Excess crimes by mentally retarded on own.Mentally retarded Noun 1. mentally retarded - people collectively who are mentally retarded; "he started a school for the retarded"
developmentally challenged, retarded persons increasingly receive encouragement to live independently, challenging the stereotype that they belong in institutions. A new study suggests that this laudable trend has a downside--mentally retarded men and women living in the community commit substantially more crimes of all types by age 30 than do people with no mental retardation mental retardation, below average level of intellectual functioning, usually defined by an IQ of below 70 to 75, combined with limitations in the skills necessary for daily living. or disorder.
Moreover, noninstitutionalized mentally retarded offenders of both sexes in a large Swedish sample were convicted, on average, of as many crimes and for the same types of offenses as nonretarded offenders, report Anne G. Crocker and Sheilagh Hodgins, both psychologists at the University of Montreal Of Montreal is an American indie pop band formed in Athens, Georgia, fronted by Kevin Barnes. It was among the second wave of groups to emerge from The Elephant 6 Recording Company. .
Evidence of higher crime rates among mentally retarded persons living independently should not be used to stigmatize stig·ma·tize
tr.v. stig·ma·tized, stig·ma·tiz·ing, stig·ma·tiz·es
1. To characterize or brand as disgraceful or ignominious.
2. To mark with stigmata or a stigma.
3. this population as inherently delinquent, the researchers maintain. Instead, they say, it should spark efforts to identify and provide supervision for those mentally retarded individuals most likely to go astray.
The individuals convicted of offenses, whether they are mentally retarded or not, often had serious behavior problems during childhood, the researchers note.
"[Although] biological factors may contribute in part to the development of conduct problems in mentally retarded children, studies of the effectiveness of socialization socialization /so·cial·iza·tion/ (so?shal-i-za´shun) the process by which society integrates the individual and the individual learns to behave in socially acceptable ways.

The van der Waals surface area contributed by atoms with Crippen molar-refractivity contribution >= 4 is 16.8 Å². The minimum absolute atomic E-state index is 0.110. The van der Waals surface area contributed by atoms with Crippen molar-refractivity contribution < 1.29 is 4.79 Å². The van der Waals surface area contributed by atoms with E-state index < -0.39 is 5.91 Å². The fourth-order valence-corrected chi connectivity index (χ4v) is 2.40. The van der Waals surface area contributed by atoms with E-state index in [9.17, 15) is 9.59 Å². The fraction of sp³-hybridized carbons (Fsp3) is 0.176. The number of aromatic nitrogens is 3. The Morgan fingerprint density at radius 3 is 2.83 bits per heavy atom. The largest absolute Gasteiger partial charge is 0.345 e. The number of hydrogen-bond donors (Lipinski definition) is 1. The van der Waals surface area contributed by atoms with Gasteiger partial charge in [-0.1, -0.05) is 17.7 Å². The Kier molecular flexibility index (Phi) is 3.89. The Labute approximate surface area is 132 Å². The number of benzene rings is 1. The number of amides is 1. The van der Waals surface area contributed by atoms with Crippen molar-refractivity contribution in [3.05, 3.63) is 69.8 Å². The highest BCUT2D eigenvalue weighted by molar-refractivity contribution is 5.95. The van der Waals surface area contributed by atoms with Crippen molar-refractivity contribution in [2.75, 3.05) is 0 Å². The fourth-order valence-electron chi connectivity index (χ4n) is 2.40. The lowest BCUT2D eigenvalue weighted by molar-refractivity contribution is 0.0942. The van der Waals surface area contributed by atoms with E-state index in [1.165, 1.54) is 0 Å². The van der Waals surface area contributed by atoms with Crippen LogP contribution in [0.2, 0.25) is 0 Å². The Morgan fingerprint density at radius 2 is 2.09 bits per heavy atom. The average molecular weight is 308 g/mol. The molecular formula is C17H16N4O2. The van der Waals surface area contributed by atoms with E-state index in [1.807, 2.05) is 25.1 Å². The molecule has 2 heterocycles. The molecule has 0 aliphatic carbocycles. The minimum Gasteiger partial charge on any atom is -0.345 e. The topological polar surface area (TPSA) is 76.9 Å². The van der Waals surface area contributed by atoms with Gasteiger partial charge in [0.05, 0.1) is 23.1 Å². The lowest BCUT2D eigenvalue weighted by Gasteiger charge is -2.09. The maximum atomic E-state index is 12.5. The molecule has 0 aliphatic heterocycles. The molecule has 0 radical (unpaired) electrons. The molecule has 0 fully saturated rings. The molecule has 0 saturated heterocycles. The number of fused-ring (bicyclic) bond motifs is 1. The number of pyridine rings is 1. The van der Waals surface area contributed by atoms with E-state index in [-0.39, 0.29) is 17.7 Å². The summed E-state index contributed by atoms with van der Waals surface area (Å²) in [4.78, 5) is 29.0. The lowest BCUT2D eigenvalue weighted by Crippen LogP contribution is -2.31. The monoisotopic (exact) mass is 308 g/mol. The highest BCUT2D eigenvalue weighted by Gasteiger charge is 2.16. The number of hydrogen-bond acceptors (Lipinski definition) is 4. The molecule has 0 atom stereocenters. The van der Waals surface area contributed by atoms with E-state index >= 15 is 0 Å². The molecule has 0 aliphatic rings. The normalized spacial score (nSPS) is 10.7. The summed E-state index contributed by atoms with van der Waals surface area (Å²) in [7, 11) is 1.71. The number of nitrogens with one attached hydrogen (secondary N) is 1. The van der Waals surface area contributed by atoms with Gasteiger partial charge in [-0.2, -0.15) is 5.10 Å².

n. and training programs aimed at teaching such children alternatives to antisocial antisocial /an·ti·so·cial/ (-so´sh'l)
1. denoting behavior that violates the rights of others, societal mores, or the law.
2. denoting the specific personality traits seen in antisocial personality disorder. behavior are scientifically justified and urgently needed," contend Crocker and Hodgins.
Their investigation, published in the December Criminal Justice and Behavior, focused on 15,117 people born in Stockholm in 1953. Of that number, 120 men and 87 women had been placed in classes for the mentally retarded while in elementary school but had lived outside of institutions since that time. Another 62 men and 32 women had lived in institutions for the mentally retarded for much of their lives; they did not commit enough crimes to merit inclusion in the data analysis. Criminal records through 1983 were collected from the Swedish national police register.
By age 30, 57 percent of mentally retarded men living in the community had been convicted of at least one crime, compared to 32 percent of the nonretarded men. This trend held for all types of offenses--violent crimes (such as rape and assault), thefts, frauds, vandalism, serious traffic violations (such as driving without a license), drug-related crimes, and other offenses (including tax evasion The process whereby a person, through commission of Fraud, unlawfully pays less tax than the law mandates.
Tax evasion is a criminal offense under federal and state statutes. A person who is convicted is subject to a prison sentence, a fine, or both. and sexual crimes other than rape).
A comparable pattern characterized the women. By age 30, 14 percent of mentally retarded women living independently and 6 percent of nonretarded women had committed at least one registered offense.
The study provides a rare look at crime among mentally retarded women. In three categories--violent crime, fraud, and drug-related offenses--their rates were as high as those of nonretarded men.
Most male offenders committed their first crime before age 18, regardless of whether they were mentally retarded. Female offenders usually committed their first crime after age 18; the age at first conviction was especially high in the mentally retarded group.
These findings add to the evidence that crime rates generally rise as IQ scores decline (SN: 4/15/95, p. 232), comments psychologist Terrie E. Moffitt of the Institute of Psychiatry The Institute of Psychiatry (IOP) is a research institution dedicated to discovering what causes mental health problems and diseases of the brain. In addition, its aim is to help identify new treatments for them and ways to prevent them in the first place. in London.
"It's not like you suddenly become more prone to crime when you fall below an arbitrary cutoff point Cutoff point
The lowest rate of return acceptable on investments. that defines mental retardation," Moffitt says.
For mentally retarded people living on their own in modern societies, slowed thinking abilities may lead to stress, demoralization de·mor·al·ize
tr.v. de·mor·al·ized, de·mor·al·iz·ing, de·mor·al·iz·es
1. To undermine the confidence or morale of; dishearten: an inconsistent policy that demoralized the staff. , or manipulation by unscrupulous peers, all of which could boost criminal behavior, Moffitt theorizes.